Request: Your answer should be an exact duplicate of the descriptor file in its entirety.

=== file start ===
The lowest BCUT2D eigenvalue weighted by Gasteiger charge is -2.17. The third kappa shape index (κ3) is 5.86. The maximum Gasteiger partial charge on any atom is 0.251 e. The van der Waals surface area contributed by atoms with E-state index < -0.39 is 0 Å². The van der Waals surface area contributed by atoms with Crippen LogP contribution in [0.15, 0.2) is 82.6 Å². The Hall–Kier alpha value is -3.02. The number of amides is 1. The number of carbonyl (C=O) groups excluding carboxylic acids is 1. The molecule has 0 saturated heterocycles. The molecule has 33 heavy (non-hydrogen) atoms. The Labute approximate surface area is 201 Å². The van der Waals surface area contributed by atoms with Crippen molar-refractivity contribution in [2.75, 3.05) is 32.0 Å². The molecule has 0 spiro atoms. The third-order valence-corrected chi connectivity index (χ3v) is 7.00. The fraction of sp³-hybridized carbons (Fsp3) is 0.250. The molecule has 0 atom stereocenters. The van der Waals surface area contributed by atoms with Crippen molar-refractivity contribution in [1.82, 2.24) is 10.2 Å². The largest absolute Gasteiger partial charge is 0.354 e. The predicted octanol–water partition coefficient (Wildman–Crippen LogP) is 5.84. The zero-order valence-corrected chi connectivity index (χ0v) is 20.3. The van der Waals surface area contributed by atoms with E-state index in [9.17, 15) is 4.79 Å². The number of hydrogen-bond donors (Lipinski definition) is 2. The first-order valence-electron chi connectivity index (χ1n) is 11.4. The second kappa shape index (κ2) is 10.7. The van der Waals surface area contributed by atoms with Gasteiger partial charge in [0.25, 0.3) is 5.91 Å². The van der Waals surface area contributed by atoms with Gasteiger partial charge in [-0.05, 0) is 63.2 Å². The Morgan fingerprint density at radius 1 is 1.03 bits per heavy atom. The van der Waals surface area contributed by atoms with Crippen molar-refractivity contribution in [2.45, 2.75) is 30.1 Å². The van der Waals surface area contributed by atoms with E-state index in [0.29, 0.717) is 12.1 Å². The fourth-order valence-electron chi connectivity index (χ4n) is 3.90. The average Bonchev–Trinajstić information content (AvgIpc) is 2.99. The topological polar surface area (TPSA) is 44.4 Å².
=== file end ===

The lowest BCUT2D eigenvalue weighted by Gasteiger charge is -2.17. The third kappa shape index (κ3) is 5.86. The maximum Gasteiger partial charge on any atom is 0.251 e. The van der Waals surface area contributed by atoms with E-state index < -0.39 is 0 Å². The van der Waals surface area contributed by atoms with Crippen LogP contribution in [0.15, 0.2) is 82.6 Å². The Hall–Kier alpha value is -3.02. The number of amides is 1. The number of carbonyl (C=O) groups excluding carboxylic acids is 1. The molecule has 0 saturated heterocycles. The molecule has 33 heavy (non-hydrogen) atoms. The Labute approximate surface area is 201 Å². The van der Waals surface area contributed by atoms with Crippen molar-refractivity contribution in [2.75, 3.05) is 32.0 Å². The molecule has 0 spiro atoms. The third-order valence-corrected chi connectivity index (χ3v) is 7.00. The fraction of sp³-hybridized carbons (Fsp3) is 0.250. The molecule has 0 atom stereocenters. The van der Waals surface area contributed by atoms with Crippen molar-refractivity contribution in [1.82, 2.24) is 10.2 Å². The largest absolute Gasteiger partial charge is 0.354 e. The predicted octanol–water partition coefficient (Wildman–Crippen LogP) is 5.84. The zero-order valence-corrected chi connectivity index (χ0v) is 20.3. The van der Waals surface area contributed by atoms with E-state index in [9.17, 15) is 4.79 Å². The number of hydrogen-bond donors (Lipinski definition) is 2. The first-order valence-electron chi connectivity index (χ1n) is 11.4. The second kappa shape index (κ2) is 10.7. The van der Waals surface area contributed by atoms with Gasteiger partial charge in [0.25, 0.3) is 5.91 Å². The van der Waals surface area contributed by atoms with Gasteiger partial charge in [-0.05, 0) is 63.2 Å². The Morgan fingerprint density at radius 1 is 1.03 bits per heavy atom. The van der Waals surface area contributed by atoms with Crippen molar-refractivity contribution in [2.45, 2.75) is 30.1 Å². The van der Waals surface area contributed by atoms with E-state index in [0.29, 0.717) is 12.1 Å². The fourth-order valence-electron chi connectivity index (χ4n) is 3.90. The average Bonchev–Trinajstić information content (AvgIpc) is 2.99. The topological polar surface area (TPSA) is 44.4 Å².